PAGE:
Uncap the film tax credit
Southwestern Pennsylvania has a long and rich history in the film business and it's well past time that we are given the resources needed to develop an industry that will work for all of Pennsylvania's economy. Recently, Senate Majority Leader Dominic Pileggi introduced legislation to uncap Pennsylvania's Film Tax Credit Program. This is precisely the right tool at the right time to open the film industry in our region to unlimited potential, creating countless jobs and bringing millions of dollars to businesses in our region.
Many people argue under the faulty premise that tax credits should directly generate money for the state. The function of a tax credit program is to build an industry and create jobs. In this way, all of the citizens of Pennsylvania benefit as new businesses thrive, employment opportunities grow and, with that growth, the coffers of the commonwealth benefit.
The PA Film Tax Credit program was created in 2004. Since that time, it has been markedly successful, creating jobs and bringing hundreds of millions of first-dollar new spending to Pennsylvania. In Southwestern Pennsylvania alone, we have seen 50 feature film and television productions with a first-dollar economic spend of nearly $500 million in the last five years!
Some critics of the film tax credit program believe the tax credit is a slap in the face to the hardworking people of Pennsylvania. The truth is that the film industry has an immediate, positive economic impact for our citizens and local businesses.
It's a false perception that movie sets are made up of Hollywood producers and film stars. The truth is that a typical film crew is made up of hundreds of local people employed as actors, crew, technicians, tradesmen, construction workers, drivers, office personnel and caterers. Without an adequate film tax credit, workers sit idle while the film industry moves to other states with uncapped tax credit programs like Massachusetts, Connecticut, North Carolina, Georgia, Louisiana and Illinois, or New York, with a $420 million per year tax credit guaranteed for the next five years.
In 2009, the General Assembly directed the Legislative Budget and Finance Committee to study the effectiveness of 18 state tax credit programs. The film tax credit program was studied by Economics Research Associates, an independent Illinois firm. It concluded that the motion picture industry had a high level of multiplier impacts and was in the top 10 percent of industries in the commonwealth for impacts. It also concluded that there was a “net fiscal gain to the Commonwealth of $4.5 million when considering all of the revenues generated by the entire industry.” The film tax credit program is the most powerful tool we have to attract the industry to our state and stay competitive.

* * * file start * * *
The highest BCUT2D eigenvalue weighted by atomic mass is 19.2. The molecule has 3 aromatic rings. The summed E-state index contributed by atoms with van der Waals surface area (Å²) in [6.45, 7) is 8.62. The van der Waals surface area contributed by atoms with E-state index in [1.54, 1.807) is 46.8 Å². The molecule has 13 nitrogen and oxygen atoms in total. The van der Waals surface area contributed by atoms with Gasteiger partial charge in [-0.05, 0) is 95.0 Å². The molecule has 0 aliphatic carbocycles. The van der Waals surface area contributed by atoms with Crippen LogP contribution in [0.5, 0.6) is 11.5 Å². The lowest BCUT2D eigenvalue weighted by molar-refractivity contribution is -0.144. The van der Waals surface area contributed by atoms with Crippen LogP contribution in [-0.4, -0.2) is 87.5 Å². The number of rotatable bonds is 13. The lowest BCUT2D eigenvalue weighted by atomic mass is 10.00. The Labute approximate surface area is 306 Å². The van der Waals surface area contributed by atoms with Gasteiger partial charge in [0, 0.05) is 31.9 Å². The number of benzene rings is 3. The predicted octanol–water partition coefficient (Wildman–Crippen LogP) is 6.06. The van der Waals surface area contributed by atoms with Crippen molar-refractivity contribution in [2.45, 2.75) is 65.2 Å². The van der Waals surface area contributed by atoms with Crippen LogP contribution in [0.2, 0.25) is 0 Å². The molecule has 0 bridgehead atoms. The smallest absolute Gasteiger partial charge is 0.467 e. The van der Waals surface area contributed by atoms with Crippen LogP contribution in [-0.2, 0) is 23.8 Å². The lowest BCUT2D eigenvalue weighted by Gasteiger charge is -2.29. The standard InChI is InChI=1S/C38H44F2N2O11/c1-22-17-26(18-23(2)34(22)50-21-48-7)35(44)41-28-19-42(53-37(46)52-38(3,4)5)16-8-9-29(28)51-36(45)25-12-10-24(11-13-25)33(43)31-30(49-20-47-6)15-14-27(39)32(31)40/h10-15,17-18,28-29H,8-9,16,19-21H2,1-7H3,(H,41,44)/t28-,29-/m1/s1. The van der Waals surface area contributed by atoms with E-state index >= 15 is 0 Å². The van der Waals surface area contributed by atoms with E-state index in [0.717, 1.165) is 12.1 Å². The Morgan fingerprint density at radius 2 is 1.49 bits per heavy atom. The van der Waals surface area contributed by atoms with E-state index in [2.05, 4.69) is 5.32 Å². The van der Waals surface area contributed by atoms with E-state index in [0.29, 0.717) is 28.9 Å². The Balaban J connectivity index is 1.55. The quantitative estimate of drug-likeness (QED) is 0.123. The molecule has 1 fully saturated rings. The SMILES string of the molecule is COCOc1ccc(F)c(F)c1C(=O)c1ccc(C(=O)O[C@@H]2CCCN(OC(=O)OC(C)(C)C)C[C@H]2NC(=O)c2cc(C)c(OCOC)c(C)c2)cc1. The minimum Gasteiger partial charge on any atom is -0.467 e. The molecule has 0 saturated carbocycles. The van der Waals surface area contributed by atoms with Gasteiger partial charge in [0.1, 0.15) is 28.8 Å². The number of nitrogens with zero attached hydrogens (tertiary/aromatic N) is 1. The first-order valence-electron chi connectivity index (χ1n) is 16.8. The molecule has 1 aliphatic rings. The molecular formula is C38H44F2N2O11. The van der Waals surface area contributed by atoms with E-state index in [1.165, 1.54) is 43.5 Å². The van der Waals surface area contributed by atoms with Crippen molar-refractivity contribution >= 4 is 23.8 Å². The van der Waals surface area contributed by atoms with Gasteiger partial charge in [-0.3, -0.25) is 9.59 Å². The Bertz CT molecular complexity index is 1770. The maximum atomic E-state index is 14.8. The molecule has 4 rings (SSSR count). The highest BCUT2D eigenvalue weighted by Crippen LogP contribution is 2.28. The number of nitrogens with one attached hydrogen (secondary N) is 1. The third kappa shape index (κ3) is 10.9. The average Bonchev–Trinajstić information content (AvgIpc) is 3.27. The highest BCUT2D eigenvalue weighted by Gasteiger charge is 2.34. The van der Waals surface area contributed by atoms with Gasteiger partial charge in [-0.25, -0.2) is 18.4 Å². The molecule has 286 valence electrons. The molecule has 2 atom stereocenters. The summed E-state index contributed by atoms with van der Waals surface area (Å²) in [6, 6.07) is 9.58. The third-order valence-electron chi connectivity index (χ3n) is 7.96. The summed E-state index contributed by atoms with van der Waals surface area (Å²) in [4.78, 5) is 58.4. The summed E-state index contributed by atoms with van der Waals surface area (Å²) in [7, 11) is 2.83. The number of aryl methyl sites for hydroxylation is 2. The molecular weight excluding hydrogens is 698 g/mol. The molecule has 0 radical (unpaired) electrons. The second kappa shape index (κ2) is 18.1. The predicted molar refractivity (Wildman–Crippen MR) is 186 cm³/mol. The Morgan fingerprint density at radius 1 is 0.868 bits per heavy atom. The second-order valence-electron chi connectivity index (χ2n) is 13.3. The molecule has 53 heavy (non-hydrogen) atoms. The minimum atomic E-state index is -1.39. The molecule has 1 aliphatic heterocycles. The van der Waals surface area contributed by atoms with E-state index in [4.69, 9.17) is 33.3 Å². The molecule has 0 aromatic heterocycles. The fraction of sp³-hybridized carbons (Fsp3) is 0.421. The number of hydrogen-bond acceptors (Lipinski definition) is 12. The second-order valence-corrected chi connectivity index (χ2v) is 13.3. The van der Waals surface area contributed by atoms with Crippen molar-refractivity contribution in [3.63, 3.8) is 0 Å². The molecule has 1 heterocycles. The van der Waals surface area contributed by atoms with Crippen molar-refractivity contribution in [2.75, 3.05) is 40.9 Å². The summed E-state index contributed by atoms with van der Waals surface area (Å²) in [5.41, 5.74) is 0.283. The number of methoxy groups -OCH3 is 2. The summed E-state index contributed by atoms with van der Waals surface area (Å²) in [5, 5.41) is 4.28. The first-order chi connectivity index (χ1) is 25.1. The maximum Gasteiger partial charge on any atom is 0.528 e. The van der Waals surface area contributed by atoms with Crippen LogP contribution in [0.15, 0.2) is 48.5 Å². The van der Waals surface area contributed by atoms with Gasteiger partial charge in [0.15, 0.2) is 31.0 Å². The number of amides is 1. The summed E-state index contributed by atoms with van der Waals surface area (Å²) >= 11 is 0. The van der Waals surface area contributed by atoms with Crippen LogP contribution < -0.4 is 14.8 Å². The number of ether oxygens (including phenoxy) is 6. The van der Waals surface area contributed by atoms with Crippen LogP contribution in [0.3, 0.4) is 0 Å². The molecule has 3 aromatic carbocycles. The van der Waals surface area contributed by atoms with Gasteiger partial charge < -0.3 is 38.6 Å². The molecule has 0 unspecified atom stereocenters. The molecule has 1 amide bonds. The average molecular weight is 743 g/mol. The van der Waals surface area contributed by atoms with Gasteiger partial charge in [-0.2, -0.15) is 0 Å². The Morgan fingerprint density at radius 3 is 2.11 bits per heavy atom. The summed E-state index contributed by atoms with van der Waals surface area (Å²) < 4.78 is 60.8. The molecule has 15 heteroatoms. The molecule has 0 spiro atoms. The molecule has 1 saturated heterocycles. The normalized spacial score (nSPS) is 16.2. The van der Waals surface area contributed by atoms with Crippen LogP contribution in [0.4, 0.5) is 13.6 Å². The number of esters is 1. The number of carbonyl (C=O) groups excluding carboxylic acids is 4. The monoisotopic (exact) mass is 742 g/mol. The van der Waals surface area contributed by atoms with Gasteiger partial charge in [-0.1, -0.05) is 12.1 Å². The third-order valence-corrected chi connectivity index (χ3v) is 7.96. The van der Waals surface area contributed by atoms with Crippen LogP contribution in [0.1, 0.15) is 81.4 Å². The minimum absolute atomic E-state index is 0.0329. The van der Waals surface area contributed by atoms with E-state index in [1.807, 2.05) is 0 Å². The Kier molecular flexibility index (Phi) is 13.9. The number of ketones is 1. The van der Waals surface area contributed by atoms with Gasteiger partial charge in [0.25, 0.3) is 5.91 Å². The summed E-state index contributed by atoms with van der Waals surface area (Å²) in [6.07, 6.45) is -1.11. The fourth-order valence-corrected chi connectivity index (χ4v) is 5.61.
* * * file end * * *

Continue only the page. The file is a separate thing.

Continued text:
In the last nine months, the Pittsburgh Film Office tracked 13 productions with a cumulative potential economic impact of more than $250 million that were lost to other states with better, more dependable programs. The inadequate incentives program was the primary reason stated by those films' producers as to why they were looking elsewhere.
Our film industry is at a standstill. The “test period” of the film tax credit program has proven more successful than anyone dreamed. I say uncap the program, roll the cameras and put our citizens back to work.
Dawn Keezer directs the Pittsburgh Film Office.
Show commenting policy
TribLive commenting policy
You are solely responsible for your comments and by using TribLive.com you agree to our Terms of Service.
We moderate comments. Our goal is to provide substantive commentary for a general readership. By screening submissions, we provide a space where readers can share intelligent and informed commentary that enhances the quality of our news and information.
While most comments will be posted if they are on-topic and not abusive, moderating decisions are subjective. We will make them as carefully and consistently as we can. Because of the volume of reader comments, we cannot review individual moderation decisions with readers.
We value thoughtful comments representing a range of views that make their point quickly and politely. We make an effort to protect discussions from repeated comments either by the same reader or different readers.
We follow the same standards for taste as the daily newspaper. A few things we won't tolerate: personal attacks, obscenity, vulgarity, profanity (including expletives and letters followed by dashes), commercial promotion, impersonations, incoherence, proselytizing and SHOUTING. Don't include URLs to Web sites.
We do not edit comments. They are either approved or deleted. We reserve the right to edit a comment that is quoted or excerpted in an article. In this case, we may fix spelling and punctuation.
We welcome strong opinions and criticism of our work, but we don't want comments to become bogged down with discussions of our policies and we will moderate accordingly.
We appreciate it when readers and people quoted in articles or blog posts point out errors of fact or emphasis and will investigate all assertions. But these suggestions should be sent via e-mail. To avoid distracting other readers, we won't publish comments that suggest a correction. Instead, corrections will be made in a blog post or in an article.
- Clues to Chief Justice John Roberts’ thinking on new ObamaCare case
- Commentary: Witherspoon, Ellison are changing movies
- Charity wants donors to knit and purl for animal shelters
- Harmar native’s new book opens door to world for students
- How to dine out with kids
- Ex-etiquette: Remarried mom doesn’t want Thanksgiving with ex
- Hax: Dad changes mind, meaning siblings get bigger portion of estate
- Pirates enter Plan B with Martin off market
- For Steelers, a fight to finish for playoff berth
- Mears savors success, credits legendary Lange for guidance, inspiration
- 5 arrested on firearm, drug charges in Spring Hill